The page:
The Corporate Transparency Act

March 4, 2024

In 2021 Congress passed the 2021 National Defense Act which included the “The Corporate Transparency Act,” a law that will require millions of the nation’s smallest business entities to report beneficial owner information (BOI) to the Financial Crimes Enforcement Network (FinCEN) starting on January 1, 2024. (FinCEN is a bureau of the U.S. Department of the Treasury.) The law was enacted to combat “illicit actors” who often set up small LLCs and corporations as shell companies or fronts to hide the identities of owners who are engaged in money-laundering, financing terrorism, and other illegal activities.

Companies that were created or registered before January 1, 2024, will have one year (until January 1, 2025) to file their initial reports. Companies created or registered after January 1, 2024, will have 90 days after creation or registration to file their initial reports.

The following small businesses will be required to file BOI reports:

  • Have 20 or fewer full-time employees and less than $5 million in sales, and
  • Are LLCs, limited liability partnerships, corporations, business trusts, or other entities created by a filing with any state’s secretary of state or tribal jurisdiction, OR
  • Foreign LLCs and corporations that are registered to do business in any state or tribal jurisdiction.

Organizations with more than 20 full-time employees and over $5 million in annual gross receipts are excluded from reporting requirements. There are some exemptions to reporting, including nonprofit corporations, but most exemptions only apply in rare circumstances.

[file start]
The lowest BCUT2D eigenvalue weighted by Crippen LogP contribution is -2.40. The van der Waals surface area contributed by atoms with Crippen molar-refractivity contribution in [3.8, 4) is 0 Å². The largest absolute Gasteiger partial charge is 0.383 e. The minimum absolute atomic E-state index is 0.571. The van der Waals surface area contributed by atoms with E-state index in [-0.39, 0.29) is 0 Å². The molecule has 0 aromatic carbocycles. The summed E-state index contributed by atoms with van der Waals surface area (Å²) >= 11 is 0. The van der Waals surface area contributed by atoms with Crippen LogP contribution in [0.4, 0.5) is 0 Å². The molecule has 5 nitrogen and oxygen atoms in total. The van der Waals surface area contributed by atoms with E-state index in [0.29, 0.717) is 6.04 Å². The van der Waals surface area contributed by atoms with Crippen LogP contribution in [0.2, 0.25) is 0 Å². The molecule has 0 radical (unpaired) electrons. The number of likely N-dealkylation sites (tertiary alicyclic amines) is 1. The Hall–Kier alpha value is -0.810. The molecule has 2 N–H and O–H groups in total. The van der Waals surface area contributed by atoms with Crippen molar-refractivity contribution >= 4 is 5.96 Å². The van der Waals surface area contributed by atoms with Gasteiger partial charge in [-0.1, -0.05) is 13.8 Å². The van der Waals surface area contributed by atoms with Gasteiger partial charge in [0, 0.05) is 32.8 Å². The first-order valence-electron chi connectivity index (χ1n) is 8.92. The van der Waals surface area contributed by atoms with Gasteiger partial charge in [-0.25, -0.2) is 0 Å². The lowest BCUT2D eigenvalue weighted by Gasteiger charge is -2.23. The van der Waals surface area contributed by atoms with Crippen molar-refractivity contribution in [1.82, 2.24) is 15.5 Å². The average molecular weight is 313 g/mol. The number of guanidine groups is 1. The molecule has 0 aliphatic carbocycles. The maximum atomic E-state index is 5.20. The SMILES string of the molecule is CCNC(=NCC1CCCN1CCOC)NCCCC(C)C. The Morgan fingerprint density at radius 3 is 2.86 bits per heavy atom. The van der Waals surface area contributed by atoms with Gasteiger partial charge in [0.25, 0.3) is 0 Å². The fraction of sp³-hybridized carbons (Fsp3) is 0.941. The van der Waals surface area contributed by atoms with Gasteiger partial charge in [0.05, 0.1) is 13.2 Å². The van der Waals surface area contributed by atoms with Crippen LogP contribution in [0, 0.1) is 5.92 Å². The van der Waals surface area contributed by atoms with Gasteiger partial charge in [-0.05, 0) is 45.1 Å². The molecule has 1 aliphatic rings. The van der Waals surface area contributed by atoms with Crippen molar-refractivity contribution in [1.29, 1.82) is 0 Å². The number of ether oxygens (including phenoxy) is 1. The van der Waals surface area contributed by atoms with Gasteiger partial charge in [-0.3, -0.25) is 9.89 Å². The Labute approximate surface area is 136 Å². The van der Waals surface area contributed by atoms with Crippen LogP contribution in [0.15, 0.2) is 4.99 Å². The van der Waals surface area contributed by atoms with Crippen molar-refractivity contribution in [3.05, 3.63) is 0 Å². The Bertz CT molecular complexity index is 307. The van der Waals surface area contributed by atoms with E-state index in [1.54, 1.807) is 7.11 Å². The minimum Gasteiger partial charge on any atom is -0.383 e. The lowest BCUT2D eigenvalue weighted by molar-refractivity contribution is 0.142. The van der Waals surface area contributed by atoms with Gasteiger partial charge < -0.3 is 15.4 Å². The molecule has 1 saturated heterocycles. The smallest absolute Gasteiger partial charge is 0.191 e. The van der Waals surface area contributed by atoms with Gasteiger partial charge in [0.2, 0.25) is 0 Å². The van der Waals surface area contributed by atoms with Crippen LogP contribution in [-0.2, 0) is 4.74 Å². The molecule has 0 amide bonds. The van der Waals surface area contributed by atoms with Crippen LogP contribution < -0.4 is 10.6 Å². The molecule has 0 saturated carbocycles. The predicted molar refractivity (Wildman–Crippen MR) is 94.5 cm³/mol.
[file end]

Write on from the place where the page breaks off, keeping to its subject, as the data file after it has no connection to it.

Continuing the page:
FinCEN defines “Beneficial Owner,” as any individual who, directly or indirectly, either

  • exercises substantial control over a company (i.e., can make important decisions for the company) OR
  • owns or controls at least 25 percent of the ownership interests.

To file the report, just go to BOI E-FILING ( and follow the directions. There is no cost for the filing.



The U.S. District Court for the Northern District of Alabama ruled in National Small Business United v. Yellen that the Corporate Transparency Act is unconstitutional. The Court granted the plaintiffs’ motion for summary judgment because “the CTA exceeds the Constitution’s limits on the legislative branch and lacks a sufficient nexus to any enumerated power to be a necessary or proper means of achieving Congress’ policy goals.”

The memorandum opinion can be found here.

This ruling will most likely be appealed, so stay tuned to see if the CTA remains law.  In the meantime, small businesses have to fiollow the CTA.

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